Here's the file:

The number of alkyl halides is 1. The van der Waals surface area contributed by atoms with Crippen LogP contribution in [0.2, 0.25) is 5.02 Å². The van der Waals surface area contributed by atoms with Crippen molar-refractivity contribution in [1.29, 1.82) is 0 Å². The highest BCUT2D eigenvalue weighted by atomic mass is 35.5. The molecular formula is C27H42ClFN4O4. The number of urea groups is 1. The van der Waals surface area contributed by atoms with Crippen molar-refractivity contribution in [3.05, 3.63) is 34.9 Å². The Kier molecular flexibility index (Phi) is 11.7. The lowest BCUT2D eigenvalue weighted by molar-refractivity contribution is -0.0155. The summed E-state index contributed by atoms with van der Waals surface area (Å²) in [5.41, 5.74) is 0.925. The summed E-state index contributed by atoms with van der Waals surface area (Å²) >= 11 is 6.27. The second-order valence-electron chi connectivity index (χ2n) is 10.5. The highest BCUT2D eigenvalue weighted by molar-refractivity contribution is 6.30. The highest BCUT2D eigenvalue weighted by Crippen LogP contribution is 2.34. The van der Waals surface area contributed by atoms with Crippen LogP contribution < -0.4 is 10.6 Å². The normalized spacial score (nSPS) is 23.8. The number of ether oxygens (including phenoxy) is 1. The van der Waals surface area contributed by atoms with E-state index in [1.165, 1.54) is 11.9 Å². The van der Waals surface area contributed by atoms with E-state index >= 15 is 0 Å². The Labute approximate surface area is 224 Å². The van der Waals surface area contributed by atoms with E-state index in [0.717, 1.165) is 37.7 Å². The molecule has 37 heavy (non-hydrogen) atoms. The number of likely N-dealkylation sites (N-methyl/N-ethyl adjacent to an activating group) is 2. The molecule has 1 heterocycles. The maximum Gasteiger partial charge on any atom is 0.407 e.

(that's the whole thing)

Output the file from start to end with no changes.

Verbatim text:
The number of alkyl halides is 1. The van der Waals surface area contributed by atoms with Crippen LogP contribution in [0.2, 0.25) is 5.02 Å². The van der Waals surface area contributed by atoms with Crippen molar-refractivity contribution in [1.29, 1.82) is 0 Å². The highest BCUT2D eigenvalue weighted by atomic mass is 35.5. The molecular formula is C27H42ClFN4O4. The number of urea groups is 1. The van der Waals surface area contributed by atoms with Crippen molar-refractivity contribution in [3.05, 3.63) is 34.9 Å². The Kier molecular flexibility index (Phi) is 11.7. The lowest BCUT2D eigenvalue weighted by molar-refractivity contribution is -0.0155. The summed E-state index contributed by atoms with van der Waals surface area (Å²) in [5.41, 5.74) is 0.925. The summed E-state index contributed by atoms with van der Waals surface area (Å²) >= 11 is 6.27. The second-order valence-electron chi connectivity index (χ2n) is 10.5. The highest BCUT2D eigenvalue weighted by molar-refractivity contribution is 6.30. The highest BCUT2D eigenvalue weighted by Crippen LogP contribution is 2.34. The van der Waals surface area contributed by atoms with Crippen LogP contribution < -0.4 is 10.6 Å². The normalized spacial score (nSPS) is 23.8. The number of ether oxygens (including phenoxy) is 1. The van der Waals surface area contributed by atoms with E-state index in [1.165, 1.54) is 11.9 Å². The van der Waals surface area contributed by atoms with E-state index >= 15 is 0 Å². The Labute approximate surface area is 224 Å². The van der Waals surface area contributed by atoms with E-state index in [0.717, 1.165) is 37.7 Å². The molecule has 37 heavy (non-hydrogen) atoms. The number of likely N-dealkylation sites (N-methyl/N-ethyl adjacent to an activating group) is 2. The molecule has 1 heterocycles. The maximum Gasteiger partial charge on any atom is 0.407 e.